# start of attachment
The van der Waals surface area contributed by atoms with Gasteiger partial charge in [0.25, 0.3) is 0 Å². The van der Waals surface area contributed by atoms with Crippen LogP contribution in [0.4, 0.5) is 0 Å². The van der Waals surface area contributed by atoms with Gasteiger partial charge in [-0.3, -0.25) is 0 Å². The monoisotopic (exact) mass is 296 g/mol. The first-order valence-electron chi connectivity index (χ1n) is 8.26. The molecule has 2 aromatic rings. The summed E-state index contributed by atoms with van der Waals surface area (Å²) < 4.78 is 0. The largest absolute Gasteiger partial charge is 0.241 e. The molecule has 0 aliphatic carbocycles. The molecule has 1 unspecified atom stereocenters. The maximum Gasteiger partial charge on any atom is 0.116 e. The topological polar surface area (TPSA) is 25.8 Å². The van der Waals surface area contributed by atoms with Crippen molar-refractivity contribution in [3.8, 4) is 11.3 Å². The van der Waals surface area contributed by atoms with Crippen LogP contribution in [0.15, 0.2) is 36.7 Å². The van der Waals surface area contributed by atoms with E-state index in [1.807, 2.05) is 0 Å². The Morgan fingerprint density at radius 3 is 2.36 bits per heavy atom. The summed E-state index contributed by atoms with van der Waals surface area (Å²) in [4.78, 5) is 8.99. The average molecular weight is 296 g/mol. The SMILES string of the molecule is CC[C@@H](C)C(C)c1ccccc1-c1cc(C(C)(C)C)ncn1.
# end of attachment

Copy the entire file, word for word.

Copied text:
The van der Waals surface area contributed by atoms with Gasteiger partial charge in [0.25, 0.3) is 0 Å². The van der Waals surface area contributed by atoms with Crippen LogP contribution in [0.4, 0.5) is 0 Å². The van der Waals surface area contributed by atoms with Gasteiger partial charge in [-0.3, -0.25) is 0 Å². The monoisotopic (exact) mass is 296 g/mol. The first-order valence-electron chi connectivity index (χ1n) is 8.26. The molecule has 2 aromatic rings. The summed E-state index contributed by atoms with van der Waals surface area (Å²) < 4.78 is 0. The largest absolute Gasteiger partial charge is 0.241 e. The molecule has 0 aliphatic carbocycles. The molecule has 1 unspecified atom stereocenters. The maximum Gasteiger partial charge on any atom is 0.116 e. The topological polar surface area (TPSA) is 25.8 Å². The van der Waals surface area contributed by atoms with Crippen molar-refractivity contribution in [3.8, 4) is 11.3 Å². The van der Waals surface area contributed by atoms with Crippen LogP contribution in [0.15, 0.2) is 36.7 Å². The van der Waals surface area contributed by atoms with E-state index in [1.807, 2.05) is 0 Å². The Morgan fingerprint density at radius 3 is 2.36 bits per heavy atom. The summed E-state index contributed by atoms with van der Waals surface area (Å²) in [4.78, 5) is 8.99. The average molecular weight is 296 g/mol. The SMILES string of the molecule is CC[C@@H](C)C(C)c1ccccc1-c1cc(C(C)(C)C)ncn1.